By Periklis Deligiannis
Earlier related article: HOPLITE TACTICS: THE HOPLITE PHALANX
The attack of the hoplite phalanx started with the hoplites of the three or four first ranks (lines) holding their spears horizontally facing the enemy. Thus three or four spearheads prevented the enemy from reaching the frontline of the phalanx. The hoplites of the rear ranks behind the third or the fourth one, were holding their spears in an inclined position in order not to injure with their spearheads the fellow hoplites of the front ranks and to have their sauroterae* directed downwards so that they could kill the wounded enemies lying in the ground, when they were marching over them. The main purpose of this inclined position of the spears was to intercept the missiles of the enemy light infantry (javelins, arrows, stones etc.).
The battle started with the two opposing hoplite phalanxes marching the one against the other. The approach to the battlefield was accompanied either by war anthems, the paeans – as the armies of Spartans and other Dorians used to do – or by war cries. When the hoplite armies approached each other at a distance of about half or one stadion (89 or 177 meters), the hoplites began to run in order to collide with the enemy. This is what the Athenians and the Plataeans did at Marathon against the Persians. The Spartans were an exception to this general rule because on the contrary they were marching in close quarters until the moment of the collision, and at a synchronized march, the pace of which was given by the sounds of pan-pipes. These tactics of the Spartans aimed to the terrorizing of the enemy army through their demonstrated collectedness and apathy. Some researchers have hypothesized that the armies of other Doric cities as well followed the same tactics when approaching the battlefield.
The first stage of a hoplite conflict was the ‘doratismos’ that is to say the hard spear strokes between the first ranks of the warring phalanxes. The wooden shafts of several spears were broken during the fierce combat. The opponents were approaching so close that their shields were soon touching each other. The spear was now more difficult to use in such a limited space, for this reason the hoplite often used to abandon it and draw his sword. This was the phase of the combat called ‘othismos’ (the push). A key element of the othismos was the unbearable pressure on the enemy phalanx with the surface of the shields of the promachoi (the hoplites of the front lines), with their swords and also with the spearheads of the fellow hoplites of the rear ranks who could strike the enemy phalanx thanks to the long wooden shafts of their spears. The hoplites of the rear ranks used to push the ones of the front lines in order to strengthen their pressure on the enemy formations. Physical strength was crucial during this fight.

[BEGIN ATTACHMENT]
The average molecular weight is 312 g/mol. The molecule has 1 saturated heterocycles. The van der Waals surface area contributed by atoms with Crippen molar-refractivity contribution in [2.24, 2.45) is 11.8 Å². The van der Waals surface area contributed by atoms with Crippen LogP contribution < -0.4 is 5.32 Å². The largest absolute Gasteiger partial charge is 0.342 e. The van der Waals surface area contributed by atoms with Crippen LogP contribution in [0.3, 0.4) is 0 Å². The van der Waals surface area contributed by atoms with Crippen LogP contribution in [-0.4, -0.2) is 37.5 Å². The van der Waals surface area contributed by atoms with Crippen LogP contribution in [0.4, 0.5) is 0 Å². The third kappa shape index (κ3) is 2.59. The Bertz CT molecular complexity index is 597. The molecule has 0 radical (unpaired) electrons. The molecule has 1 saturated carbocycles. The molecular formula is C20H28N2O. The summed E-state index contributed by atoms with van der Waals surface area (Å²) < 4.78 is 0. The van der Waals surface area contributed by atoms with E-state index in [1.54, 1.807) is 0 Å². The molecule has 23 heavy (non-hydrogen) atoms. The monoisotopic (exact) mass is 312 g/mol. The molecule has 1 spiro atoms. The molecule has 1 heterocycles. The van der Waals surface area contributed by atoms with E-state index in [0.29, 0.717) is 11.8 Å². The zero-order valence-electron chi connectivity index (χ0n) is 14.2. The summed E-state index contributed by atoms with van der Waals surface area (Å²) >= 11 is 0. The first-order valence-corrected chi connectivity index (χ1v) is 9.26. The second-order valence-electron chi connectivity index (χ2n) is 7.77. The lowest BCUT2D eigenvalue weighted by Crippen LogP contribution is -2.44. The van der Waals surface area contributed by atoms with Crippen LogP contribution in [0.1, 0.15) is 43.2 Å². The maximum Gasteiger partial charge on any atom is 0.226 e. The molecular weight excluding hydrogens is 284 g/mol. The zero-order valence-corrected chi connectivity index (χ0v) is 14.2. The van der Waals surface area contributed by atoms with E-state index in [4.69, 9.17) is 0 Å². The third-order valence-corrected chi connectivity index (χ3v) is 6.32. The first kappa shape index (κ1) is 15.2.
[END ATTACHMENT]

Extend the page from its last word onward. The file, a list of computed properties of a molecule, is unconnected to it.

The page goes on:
The aim of othismos was the ‘pararrixis’, that is to create a split and thereby a gap on the opposing phalanx. The split usually led to the dissolution of the enemy formations and the disorderly retreat of their hoplites. In an earlier related article, I’ve described the other basic method of destroying a hoplite phalanx, being its flanking and encirclement. Especially the powerful Lacedaemonian (Spartan) hoplite formation was able to achieve a split on the enemy phalanx and simultaneously outflank it. This double blow on it led to its total destruction; thereby the victories of the Spartans were usually overwhelming when they wanted to be.By the time of the Greco-Persian Wars (490-479 BC), the Lacedaemonians often achieved victory without even needing to fight Mêlée with the enemy. Their legendary militancy sometimes led the opponent hoplite phalanx to be self-dissolved before they manage to reach it.